The department of merchant shipping has a complete system for adopting and implementing the International Maritime Organisation (IMO) conventions. In 2006, the IMO initiated an audit Scheme as a means of identifying weaknesses in systems, which implement IMO conventions for the purpose of refining and perfecting the system. Cyprus is the second country worldwide following Denmark who voluntarily participated in this Audit Scheme. The findings of this audit is that the Cypriot department of merchant shipping has substantially complied with the IMO assembly principles established under Resolution S974(24) and with the code for the implementation of the mandatory IMO instruments included in Resolution A973(24).
Another area in which the department of merchant shipping attached particular importance to is the area of maritime security. This is the reason why the International Ship and Port Facility (ISPS) code is adopted and implemented. All ships under the Cyprus flag as well as port facilities in Cyprus are duly certified as complying with the requirements of the ISPS code.
In the area of pollution prevention Cyprus harmonised its legislation with the legislation prevailing in the EU. Cyprus is bound in bilateral agreements of cooperation in merchant shipping with 23 countries through which Cypriot ships receive either national or favoured national treatment in ports of other countries. These agreements provide specific terms of employment and resolution of labour disputes, which are beneficial to both the ship-owners and the sea-farers.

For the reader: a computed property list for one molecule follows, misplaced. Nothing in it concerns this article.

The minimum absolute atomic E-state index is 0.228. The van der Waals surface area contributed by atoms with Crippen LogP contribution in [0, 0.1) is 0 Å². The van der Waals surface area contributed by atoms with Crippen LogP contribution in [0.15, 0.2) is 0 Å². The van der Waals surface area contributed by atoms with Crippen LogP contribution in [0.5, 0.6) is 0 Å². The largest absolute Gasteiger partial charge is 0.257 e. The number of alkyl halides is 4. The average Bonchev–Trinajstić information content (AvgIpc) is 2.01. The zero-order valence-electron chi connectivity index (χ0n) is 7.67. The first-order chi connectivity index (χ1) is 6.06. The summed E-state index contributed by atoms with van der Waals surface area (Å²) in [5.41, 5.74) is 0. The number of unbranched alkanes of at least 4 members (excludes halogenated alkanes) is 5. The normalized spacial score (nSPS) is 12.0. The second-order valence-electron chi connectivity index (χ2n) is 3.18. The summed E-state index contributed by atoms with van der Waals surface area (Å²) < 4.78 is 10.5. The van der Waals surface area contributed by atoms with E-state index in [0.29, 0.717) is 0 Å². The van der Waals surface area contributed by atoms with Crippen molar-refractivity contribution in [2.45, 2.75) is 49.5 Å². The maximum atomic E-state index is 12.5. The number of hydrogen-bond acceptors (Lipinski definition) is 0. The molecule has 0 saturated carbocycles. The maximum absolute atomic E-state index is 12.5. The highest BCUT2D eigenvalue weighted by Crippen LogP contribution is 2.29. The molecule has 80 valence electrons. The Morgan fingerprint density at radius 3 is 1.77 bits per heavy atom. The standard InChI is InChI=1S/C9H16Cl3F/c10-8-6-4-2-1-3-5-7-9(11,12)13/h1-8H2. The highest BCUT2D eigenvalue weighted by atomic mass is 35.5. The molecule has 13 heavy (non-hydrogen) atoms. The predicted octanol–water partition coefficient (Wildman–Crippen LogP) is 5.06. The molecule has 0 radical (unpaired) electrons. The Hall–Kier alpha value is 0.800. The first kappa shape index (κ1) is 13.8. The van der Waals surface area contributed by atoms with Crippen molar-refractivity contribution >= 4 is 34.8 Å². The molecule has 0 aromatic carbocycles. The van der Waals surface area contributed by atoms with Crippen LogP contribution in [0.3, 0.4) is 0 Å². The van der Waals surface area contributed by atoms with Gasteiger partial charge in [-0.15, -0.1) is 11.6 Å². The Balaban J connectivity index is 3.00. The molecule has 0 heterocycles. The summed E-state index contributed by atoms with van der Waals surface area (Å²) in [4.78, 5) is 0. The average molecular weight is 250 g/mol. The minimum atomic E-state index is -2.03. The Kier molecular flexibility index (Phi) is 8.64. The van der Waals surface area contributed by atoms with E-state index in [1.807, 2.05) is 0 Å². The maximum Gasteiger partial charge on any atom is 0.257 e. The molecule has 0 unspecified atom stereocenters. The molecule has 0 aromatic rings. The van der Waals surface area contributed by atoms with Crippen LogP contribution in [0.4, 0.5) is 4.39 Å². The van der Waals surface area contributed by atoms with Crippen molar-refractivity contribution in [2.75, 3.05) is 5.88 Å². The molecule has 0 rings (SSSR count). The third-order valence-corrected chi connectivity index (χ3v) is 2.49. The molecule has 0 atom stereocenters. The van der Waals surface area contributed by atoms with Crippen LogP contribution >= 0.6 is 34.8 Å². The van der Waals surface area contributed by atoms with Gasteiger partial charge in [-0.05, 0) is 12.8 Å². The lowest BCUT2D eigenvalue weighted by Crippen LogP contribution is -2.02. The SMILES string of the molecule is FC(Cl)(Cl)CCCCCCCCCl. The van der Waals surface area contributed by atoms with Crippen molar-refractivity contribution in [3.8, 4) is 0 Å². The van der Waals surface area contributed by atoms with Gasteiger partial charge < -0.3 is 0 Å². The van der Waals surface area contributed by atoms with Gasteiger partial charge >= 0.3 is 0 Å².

Cyprus has offices in New York, London, Rotterdam, Piraeus, Brussels and Hamburg that offer services to Cyprus ships. Following a joint effort by the Cyprus Shipping Chamber and the maritime administration the Cyprus flag was removed from the US Coast Guard targeting system, a fact that clearly indicates that Cyprus is committed to exceptional operational and safety standards. This has resulted to fewer inspections of the ships and less delays at the ports of both MOU and the United States.
Cyprus is an active member of all reputable international organisations in an attempt to regulate the shipping industry, such as the IMO (International Maritime Organisation), the ILO (International Labour Organisation) and the European Council and Commission. Cyprus’ ship registry is ranked 3rd in Europe and 10th internationally with the 10th largest merchant fleet globally and the 3rd largest fleet in the EU.
A novel tonnage tax system was introduced in 2010 that allows ship owners to pay taxes based on the tonnage of the ship instead of taxing the profits. This means that throughout the lifetime of a ship the tax rate remains steady. Accordingly, there is no tax on profits from the operation or management of a Cyprus registered vessel or on dividends received from a vessel owning company or on capital gains from the sale of a vessel. Also, there is no income tax on the wages of officers or crew and no stamp duty has to be paid on ship mortgage deeds or other security documents.
With the above fiscal incentives afforded to the shipping sector and to vessels sailing under the Cyprus flag there is no doubt that the Cyprus flag has an impeccable reputation. Cyprus has acquired the reputation of a flag of progress, quality and choice.